Colorado has seen dozens of cannabis growers charged with using unsafe pesticides in recent years. From the outside, it might look like these growers are just trying to cut corners by using cheaper or more effective pesticides at the cost of users’ health, but many marijuana advocates say the issue is much more complicated.

An executive order from Governor John Hickenlooper would have given state agencies the right to seize and destroy entire crops after they test positive for certain pesticides without giving cultivators the chance to appeal the tests or the decision, but it was voted down by a state Senate committee last week.

“It is my position that government should not take someone’s private property and destroy it,” State Senator Jerry Sonnenberg told The Cannabist. “The property owner should be able to see if there are other avenues to dispose of the plants, and it should be their responsibility to destroy their own property. … I also think that it is unreasonable to have a zero limit rather than an acceptable limit according to like plants and uses.”

Many in the industry are in favor of pesticide regulation. “Responsible regulation creates certainty for industry and reassures consumers that the products are safe,” said Michael Elliott of the Marijuana Industry Group.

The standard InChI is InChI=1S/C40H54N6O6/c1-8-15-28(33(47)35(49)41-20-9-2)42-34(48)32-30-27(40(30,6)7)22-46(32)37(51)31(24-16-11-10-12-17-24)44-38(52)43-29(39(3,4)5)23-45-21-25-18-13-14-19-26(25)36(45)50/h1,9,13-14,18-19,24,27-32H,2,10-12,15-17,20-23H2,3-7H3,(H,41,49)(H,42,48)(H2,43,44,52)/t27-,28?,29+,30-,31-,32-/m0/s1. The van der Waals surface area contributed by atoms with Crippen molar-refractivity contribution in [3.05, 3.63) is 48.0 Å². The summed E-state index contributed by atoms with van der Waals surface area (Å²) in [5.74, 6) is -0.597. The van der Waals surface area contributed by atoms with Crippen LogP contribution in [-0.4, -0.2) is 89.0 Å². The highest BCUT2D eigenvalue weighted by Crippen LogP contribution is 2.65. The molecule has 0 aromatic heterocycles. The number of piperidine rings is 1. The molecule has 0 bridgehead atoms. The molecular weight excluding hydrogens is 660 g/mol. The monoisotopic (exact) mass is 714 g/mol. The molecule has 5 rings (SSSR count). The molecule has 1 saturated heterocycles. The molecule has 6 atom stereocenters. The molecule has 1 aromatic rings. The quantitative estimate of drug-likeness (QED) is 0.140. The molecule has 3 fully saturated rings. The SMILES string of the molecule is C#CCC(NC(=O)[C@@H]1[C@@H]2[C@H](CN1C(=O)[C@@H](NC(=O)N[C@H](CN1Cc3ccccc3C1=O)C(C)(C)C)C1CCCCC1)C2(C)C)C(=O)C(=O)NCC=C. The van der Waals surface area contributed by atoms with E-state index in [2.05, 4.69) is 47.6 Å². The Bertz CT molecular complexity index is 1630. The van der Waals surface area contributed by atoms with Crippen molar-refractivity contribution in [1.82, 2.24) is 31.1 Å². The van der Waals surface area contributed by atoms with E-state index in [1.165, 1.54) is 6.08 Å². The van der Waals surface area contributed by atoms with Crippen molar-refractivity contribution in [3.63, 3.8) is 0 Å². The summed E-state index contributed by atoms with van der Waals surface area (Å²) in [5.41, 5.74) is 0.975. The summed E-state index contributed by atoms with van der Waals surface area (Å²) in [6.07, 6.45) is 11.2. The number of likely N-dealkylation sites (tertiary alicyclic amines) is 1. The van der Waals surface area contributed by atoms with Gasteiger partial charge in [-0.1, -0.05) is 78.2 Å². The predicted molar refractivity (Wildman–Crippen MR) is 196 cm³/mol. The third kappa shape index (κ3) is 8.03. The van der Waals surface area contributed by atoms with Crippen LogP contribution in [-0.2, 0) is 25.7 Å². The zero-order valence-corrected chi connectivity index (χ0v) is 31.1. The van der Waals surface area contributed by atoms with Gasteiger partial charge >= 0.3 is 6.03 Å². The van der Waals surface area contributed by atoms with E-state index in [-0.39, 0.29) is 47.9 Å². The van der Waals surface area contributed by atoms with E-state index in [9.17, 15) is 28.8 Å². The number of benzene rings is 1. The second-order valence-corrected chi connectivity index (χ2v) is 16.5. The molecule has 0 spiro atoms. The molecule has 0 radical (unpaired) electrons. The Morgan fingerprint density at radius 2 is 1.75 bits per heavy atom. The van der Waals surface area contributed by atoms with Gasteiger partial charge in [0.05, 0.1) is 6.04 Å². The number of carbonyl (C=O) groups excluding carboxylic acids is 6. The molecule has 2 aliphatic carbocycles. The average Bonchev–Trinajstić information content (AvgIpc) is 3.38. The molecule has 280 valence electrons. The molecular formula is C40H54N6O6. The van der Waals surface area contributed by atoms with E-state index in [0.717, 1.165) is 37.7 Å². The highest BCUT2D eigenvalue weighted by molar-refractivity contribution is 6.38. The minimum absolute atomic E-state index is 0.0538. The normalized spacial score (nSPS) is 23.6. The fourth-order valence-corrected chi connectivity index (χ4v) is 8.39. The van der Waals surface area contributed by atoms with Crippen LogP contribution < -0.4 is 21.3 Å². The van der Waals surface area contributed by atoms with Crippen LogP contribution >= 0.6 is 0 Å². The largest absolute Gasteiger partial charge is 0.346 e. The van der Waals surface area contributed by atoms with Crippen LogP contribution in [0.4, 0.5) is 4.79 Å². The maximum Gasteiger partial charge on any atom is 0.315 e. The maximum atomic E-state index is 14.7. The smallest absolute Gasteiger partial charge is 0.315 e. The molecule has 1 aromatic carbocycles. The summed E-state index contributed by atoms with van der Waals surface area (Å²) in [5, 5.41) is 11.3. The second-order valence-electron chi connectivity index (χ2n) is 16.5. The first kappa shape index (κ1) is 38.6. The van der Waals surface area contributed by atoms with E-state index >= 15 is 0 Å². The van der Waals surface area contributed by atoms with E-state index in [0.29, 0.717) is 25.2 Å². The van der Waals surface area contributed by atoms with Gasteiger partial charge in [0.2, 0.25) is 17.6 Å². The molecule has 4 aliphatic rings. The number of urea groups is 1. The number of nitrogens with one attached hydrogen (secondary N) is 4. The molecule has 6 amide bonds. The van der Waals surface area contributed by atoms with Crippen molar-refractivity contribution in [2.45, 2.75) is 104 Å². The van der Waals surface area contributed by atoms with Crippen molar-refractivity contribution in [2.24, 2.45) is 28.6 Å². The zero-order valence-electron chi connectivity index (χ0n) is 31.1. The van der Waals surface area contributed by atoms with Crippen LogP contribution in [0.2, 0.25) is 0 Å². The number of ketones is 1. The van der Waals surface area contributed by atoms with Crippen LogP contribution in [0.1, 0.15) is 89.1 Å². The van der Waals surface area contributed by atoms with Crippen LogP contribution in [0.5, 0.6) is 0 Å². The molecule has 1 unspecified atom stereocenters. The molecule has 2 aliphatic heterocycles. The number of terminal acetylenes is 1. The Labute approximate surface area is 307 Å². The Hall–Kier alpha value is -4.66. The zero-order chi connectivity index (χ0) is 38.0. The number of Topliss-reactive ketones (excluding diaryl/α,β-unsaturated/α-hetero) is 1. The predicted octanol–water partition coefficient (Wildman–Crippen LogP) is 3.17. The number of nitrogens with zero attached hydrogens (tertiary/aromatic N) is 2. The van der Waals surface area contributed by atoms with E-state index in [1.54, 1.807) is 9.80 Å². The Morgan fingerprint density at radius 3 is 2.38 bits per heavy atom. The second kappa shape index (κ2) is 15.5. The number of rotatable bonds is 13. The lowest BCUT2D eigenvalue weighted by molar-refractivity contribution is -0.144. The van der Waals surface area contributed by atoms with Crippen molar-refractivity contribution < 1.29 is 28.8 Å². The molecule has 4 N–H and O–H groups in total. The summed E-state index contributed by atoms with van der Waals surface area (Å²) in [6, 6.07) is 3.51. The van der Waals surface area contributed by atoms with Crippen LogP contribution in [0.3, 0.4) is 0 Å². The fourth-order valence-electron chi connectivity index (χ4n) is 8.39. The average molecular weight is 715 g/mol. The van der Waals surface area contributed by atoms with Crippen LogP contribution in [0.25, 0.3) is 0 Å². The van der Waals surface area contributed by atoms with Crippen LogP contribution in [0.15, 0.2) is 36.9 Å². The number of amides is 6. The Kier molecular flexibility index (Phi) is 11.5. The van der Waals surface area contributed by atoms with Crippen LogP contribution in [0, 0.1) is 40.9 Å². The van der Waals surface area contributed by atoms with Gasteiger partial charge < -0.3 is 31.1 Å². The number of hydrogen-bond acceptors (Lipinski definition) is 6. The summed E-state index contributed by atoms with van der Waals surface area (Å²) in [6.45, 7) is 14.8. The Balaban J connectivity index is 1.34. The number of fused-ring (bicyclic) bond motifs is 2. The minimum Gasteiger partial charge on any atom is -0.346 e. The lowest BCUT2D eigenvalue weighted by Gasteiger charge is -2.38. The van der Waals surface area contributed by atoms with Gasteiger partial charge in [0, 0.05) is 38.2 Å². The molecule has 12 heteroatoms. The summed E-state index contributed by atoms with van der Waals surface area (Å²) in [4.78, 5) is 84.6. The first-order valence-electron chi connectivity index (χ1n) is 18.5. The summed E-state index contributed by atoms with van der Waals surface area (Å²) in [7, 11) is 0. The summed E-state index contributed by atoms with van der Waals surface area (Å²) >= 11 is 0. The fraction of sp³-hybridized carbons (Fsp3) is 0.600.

But others feel the knee-jerk reaction from the governor’s office to pesticides in cannabis unjustly constricts the industry.

According to cannabusiness attorney Sean McAllister, the executive order was a “feel good proclamation.” But McAllister argued that, “We don’t need political proclamations to set policy — we need science to set policy. We really need the hard work and expertise of the state agencies like the Department of Agriculture, like the health department, like the MED.”

The executive order allowing agencies to destroy crops without will remain in place until new legislation takes its place, but the fact that it didn’t pass the senate committee will make it much easier to replace with a more balanced regulation system.

“I believe the agencies understand that the approach to date has had a lot of problems, and we’re working on a new approach to both satisfy the concerns of the agency and also address the concerns of the industry,” McAllister said. “I think we’re getting closer to an agreement on how to handle this so it’ll be better going forward.”


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